The leadership aide argued that “February was a very different situation” than the current legal challenges and noted that Republicans were coming off a bruising fight over the payroll tax cut extension “and McConnell’s office was very happy to change the subject.”
Initially, Republicans felt like they were on the winning side of the issue as they pushed to define the conflict over the rule as an issue of religious freedom, not women’s health.
But after the Obama administration revised the rule to explicitly exempt churches from the rule and require insurance companies, instead of religious-affiliated employers, to offer birth control coverage, the issue lost altitude.
In addition, Democrats stepped up their attacks on the GOP, saying the party’s position undermined women’s access to health services.
“We learned our lesson from that. ... Now it’s jobs and the economy, jobs and the economy, jobs and the economy,” the leadership aide said.
Boehner’s positioning, too, appears to be at least partially a component of his determined effort to keep his Conference focused on jobs and the economy — not social issues.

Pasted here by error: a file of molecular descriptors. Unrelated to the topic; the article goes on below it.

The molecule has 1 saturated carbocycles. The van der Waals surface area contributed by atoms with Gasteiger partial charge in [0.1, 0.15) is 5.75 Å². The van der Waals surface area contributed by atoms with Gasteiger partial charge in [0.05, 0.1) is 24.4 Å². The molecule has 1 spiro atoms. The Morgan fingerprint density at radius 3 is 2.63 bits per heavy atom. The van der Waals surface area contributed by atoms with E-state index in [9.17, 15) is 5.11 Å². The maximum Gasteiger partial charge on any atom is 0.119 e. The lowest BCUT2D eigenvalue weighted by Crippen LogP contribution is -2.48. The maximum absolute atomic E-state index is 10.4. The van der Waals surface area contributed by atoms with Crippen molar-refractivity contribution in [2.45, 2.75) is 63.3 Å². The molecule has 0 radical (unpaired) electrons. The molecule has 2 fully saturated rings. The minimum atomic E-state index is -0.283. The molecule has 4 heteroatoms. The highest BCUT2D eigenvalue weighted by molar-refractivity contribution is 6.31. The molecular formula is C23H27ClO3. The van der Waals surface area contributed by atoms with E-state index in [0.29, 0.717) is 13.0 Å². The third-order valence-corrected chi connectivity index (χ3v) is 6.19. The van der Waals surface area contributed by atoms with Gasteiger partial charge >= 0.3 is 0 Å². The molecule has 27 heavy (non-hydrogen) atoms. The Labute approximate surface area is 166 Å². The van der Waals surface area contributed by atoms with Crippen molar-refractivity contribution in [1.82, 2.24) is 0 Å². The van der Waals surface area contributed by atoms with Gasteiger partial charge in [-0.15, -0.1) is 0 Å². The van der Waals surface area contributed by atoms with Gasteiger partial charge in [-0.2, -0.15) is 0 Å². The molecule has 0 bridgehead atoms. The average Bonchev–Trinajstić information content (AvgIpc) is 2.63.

For instance, following President Barack Obama’s endorsement of same-sex marriage earlier this month, Boehner repeatedly steered clear of becoming embroiled in a debate on the issue.
“The president and Democrats can talk about this all they want, but the American people are focused on jobs and the economy. ... I’m going to stay focused on jobs,” Boehner told reporters at one point this month.
So far, Democrats don’t seem particularly interested in rehashing the issue either, with Democratic leaders remaining mum. Sen. Barbara Boxer (D-Calif.), who in February called GOP opposition to the rule a “vicious political attack” on women, dismissed the most recent lawsuit out of hand.
“The president’s approach is very, very respectful in a constitutional way of the role of churches” in society, Boxer said Tuesday.
Still, Blunt predicted the fight is far from over. Noting that all of the circuit courts are facing decisions on the rule’s constitutionality, he predicted the matter would quickly make it to the Supreme Court.
“This is not an issue that’s going to go away. ... It’s about religious freedom,” Blunt said. “I’m a Protestant. I don’t have any problem with contraception. I have a problem with the government forcing people who do think it’s wrong participating in it in some way.”